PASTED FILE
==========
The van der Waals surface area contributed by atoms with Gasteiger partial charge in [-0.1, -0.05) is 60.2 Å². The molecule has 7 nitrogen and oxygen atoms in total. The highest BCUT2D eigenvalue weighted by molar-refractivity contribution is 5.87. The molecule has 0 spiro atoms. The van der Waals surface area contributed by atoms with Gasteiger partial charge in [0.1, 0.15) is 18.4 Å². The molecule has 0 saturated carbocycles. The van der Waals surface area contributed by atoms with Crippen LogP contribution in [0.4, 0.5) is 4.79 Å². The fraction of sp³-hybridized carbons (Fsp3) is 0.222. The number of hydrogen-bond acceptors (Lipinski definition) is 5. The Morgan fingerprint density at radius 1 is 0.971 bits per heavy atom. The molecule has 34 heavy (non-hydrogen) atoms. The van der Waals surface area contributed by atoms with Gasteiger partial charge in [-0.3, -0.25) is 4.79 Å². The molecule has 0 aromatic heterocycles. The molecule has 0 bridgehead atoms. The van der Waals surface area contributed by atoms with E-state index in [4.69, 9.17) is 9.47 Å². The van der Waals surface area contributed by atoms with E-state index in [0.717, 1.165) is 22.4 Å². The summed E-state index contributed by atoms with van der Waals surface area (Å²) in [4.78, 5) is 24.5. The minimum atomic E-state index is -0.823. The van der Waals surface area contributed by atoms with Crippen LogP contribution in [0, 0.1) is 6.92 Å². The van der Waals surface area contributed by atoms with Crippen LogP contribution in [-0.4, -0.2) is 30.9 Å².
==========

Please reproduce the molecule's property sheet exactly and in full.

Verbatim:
The van der Waals surface area contributed by atoms with Gasteiger partial charge in [-0.1, -0.05) is 60.2 Å². The molecule has 7 nitrogen and oxygen atoms in total. The highest BCUT2D eigenvalue weighted by molar-refractivity contribution is 5.87. The molecule has 0 spiro atoms. The van der Waals surface area contributed by atoms with Gasteiger partial charge in [0.1, 0.15) is 18.4 Å². The molecule has 0 saturated carbocycles. The van der Waals surface area contributed by atoms with Crippen LogP contribution in [0.4, 0.5) is 4.79 Å². The fraction of sp³-hybridized carbons (Fsp3) is 0.222. The number of hydrogen-bond acceptors (Lipinski definition) is 5. The Morgan fingerprint density at radius 1 is 0.971 bits per heavy atom. The molecule has 34 heavy (non-hydrogen) atoms. The van der Waals surface area contributed by atoms with Gasteiger partial charge in [-0.3, -0.25) is 4.79 Å². The molecule has 0 aromatic heterocycles. The molecule has 0 bridgehead atoms. The van der Waals surface area contributed by atoms with E-state index in [4.69, 9.17) is 9.47 Å². The van der Waals surface area contributed by atoms with E-state index in [0.717, 1.165) is 22.4 Å². The summed E-state index contributed by atoms with van der Waals surface area (Å²) in [4.78, 5) is 24.5. The minimum atomic E-state index is -0.823. The van der Waals surface area contributed by atoms with Crippen LogP contribution in [0, 0.1) is 6.92 Å². The van der Waals surface area contributed by atoms with Crippen LogP contribution in [-0.4, -0.2) is 30.9 Å².